AAS 198th Meeting, June 2001
Session 67. Measuring the History of Star Formation Using the Rest Ultraviolet
Topical Session Oral, Wednesday, June 6, 2001, 2:30-6:00pm, C107

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[67.08] The Galaxy Evolution Explorer

C. Martin (California Institute of Technology), GALEX Science Team

The Galaxy Evolution Explorer (GALEX), a NASA Small Explorer Mission planned for launch in January 2002, will perform the first Space Ultraviolet sky survey. Imaging surveys in two bands (1350-1750 Angstroms and 1750-2700 Angstroms) will include an all-sky survey (limit AB~20-21) and a deep survey of 100 square degrees (limit AB~26). Spectroscopic grism surveys (R=100-300) will be performed with various depths (AB~20-25) and sky coverage (100 to 2 square degrees) over the 1350-2700 Angstroms band. We will use the measured UV properties of local galaxies, along with corollary observations, to calibrate the UV-global star formation rate relationship in galaxies. We will apply this calibration to distant galaxies discovered in the deep imaging and spectroscopic surveys to map the history of star formation in the universe over the redshift range zero to two. We will use the data set, with supporting observations, to probe the starburst history of galaxies. The GALEX mission will include an Associate Investigator program for primary observations and supporting data analysis. This will support a wide variety of investigations made possible by the first UV sky survey.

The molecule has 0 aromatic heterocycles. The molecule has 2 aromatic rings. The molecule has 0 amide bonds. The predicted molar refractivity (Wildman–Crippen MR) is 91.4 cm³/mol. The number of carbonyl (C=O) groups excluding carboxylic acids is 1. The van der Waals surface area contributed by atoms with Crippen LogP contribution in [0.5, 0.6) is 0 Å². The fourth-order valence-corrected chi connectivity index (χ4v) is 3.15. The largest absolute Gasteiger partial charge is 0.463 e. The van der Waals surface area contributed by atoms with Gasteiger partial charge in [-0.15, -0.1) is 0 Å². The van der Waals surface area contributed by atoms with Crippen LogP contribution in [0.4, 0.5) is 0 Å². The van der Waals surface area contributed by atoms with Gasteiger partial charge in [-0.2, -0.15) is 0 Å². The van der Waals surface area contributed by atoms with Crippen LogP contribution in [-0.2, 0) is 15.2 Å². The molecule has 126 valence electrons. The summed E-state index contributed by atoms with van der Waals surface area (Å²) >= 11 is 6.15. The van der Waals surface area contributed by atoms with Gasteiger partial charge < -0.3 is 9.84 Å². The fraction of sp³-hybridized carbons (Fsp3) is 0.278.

If you would like more information about this abstract, please follow the link to galex.jpl.nasa.gov. This link was provided by the author. When you follow it, you will leave the Web site for this meeting; to return, you should use the Back comand on your browser.

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